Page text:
A new round of negotiations between European Union countries and Iran on the latter's suspect nuclear program was agreed to by both sides Sunday. However, an EU spokesman characterized the talks, slated for next month, as exploratory - to determine whether there are grounds for resuming formal discussions. The EU, which is represented by Britain, France, and Germany, has staked out the position that negotiations on long-term cooperation can only resume if Iran halts the enrichment of uranium. For its part, Iran's Foreign Ministry said the talks should include a guarantee that nuclear fuel processing won't be moved to Russia, a compromise offered as a guarantee against the production of weapons-grade uranium.

More than 1,500 people passed through the border checkpoint between the Gaza Strip and Egypt on its first day under Palestinian control. Under a deal brokered earlier this month by the US, European monitors watch the proceedings at the Rafah crossing and Israeli authorities may only look in via closed-circuit TV. The Rafah gate was open only four hours Sunday; ultimately, it is intended to operate around the clock.

Despite harassment by police, the latest round of runoff elections for parliament in Egypt resulted in 29 more victories for candidates from the outlawed Muslim Brotherhood. Interior Ministry officials confirmed that the brotherhood - with one more round of voting to go - now has 76 seats, more than five times its representation in the outgoing legislature. Its candidates get around the ban by running as independents even though their positions are well known to voters. If the gains continue, analysts said, the brotherhood could reach the constitutional threshold needed to nominate a candidate for president in the next election. Police roughed up or blocked thousands of would-be voters at polling places in nine provinces.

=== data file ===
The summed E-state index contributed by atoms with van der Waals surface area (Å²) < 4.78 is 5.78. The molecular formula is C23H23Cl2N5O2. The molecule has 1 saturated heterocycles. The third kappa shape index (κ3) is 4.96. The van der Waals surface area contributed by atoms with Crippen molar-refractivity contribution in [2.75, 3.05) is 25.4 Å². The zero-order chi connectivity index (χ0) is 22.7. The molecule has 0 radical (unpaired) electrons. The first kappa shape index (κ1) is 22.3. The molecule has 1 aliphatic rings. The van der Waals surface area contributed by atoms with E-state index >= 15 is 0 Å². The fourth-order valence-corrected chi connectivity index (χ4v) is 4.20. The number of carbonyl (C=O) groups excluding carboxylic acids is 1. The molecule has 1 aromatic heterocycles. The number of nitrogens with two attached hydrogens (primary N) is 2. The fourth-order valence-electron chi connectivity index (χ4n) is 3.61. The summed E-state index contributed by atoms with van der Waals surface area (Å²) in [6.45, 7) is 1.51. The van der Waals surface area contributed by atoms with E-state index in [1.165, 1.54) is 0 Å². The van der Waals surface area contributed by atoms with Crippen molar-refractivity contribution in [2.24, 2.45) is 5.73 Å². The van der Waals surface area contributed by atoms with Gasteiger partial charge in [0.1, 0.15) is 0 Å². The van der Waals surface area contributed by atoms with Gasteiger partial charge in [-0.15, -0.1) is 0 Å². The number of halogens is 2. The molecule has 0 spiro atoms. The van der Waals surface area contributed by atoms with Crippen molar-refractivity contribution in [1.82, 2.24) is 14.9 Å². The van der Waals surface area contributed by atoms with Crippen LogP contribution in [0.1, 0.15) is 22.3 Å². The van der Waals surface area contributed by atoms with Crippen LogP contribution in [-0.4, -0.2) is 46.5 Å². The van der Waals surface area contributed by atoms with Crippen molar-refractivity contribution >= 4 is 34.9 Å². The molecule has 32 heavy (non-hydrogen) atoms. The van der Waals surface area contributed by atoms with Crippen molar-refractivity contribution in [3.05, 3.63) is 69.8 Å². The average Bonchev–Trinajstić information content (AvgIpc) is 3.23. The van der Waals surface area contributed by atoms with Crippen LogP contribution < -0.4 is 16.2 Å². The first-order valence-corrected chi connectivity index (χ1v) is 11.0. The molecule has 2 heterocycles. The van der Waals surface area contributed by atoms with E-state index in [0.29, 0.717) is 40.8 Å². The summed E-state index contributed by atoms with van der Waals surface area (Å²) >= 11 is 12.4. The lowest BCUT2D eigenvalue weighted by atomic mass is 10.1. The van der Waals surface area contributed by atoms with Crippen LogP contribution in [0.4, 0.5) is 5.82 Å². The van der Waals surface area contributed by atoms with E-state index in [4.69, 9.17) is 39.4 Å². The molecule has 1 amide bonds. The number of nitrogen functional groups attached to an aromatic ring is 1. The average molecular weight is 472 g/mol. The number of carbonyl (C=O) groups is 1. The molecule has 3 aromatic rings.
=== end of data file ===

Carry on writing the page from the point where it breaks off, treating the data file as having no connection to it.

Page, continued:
Without specifying a date, the leader of Sri Lanka's Tamil rebels warned the new government that they will "intensify" the "struggle ... to establish self-government in our homeland" unless there is a proposal soon that satisfies their political aspirations. Velupillai Prabhakaran said Tamils have "reached the brink of utter frustration" and "are not prepared to be tolerant any longer" if new President Mahinda Rajapakse does not address their grievances. Raja-pakse, who was elected by a narrow margin earlier this month, rejected demands for a Tamil state last Thursday and vowed to seek an overhaul of the 2002 cease-fire with the rebels that would curb their recruitment of child fighters.

In what the opposition called a "meaningless election," the party of Zimbabwe President Robert Mugabe was headed for a landslide victory as a result of Saturday's vote for a new Senate. But turnout at the polls appeared as low as 15 percent, the poorest in any election since the nation achieved independence in 1980. Mugabe's ZANU-PF appeared on course to finish with 47 of the 66 seats. Movement for Democratic Change (MDC) leader Morgan Tsvangirai thanked Zimbabweans for heeding his call for a boycott. However, the campaign split the MDC, the only group that has challenged Mugabe to any significant degree in recent years. Other MDC leaders rejected Tsvangirai's boycott efforts and fielded 26 candidates, of whom only five were winning as the vote-count continued.

Aung San Suu Kyi, the Nobel Peace Prize-winning democracy activist, will be confined to house arrest for another year, the Home Ministry of Burma (Myanmar) said, according to news reports. A repeat of last November's one-year extension had been expected. Suu Kyi already has spent 10 of the past 15 years in confinement as the ruling junta shows no willingness to loosen its grip on power despite international pressure.

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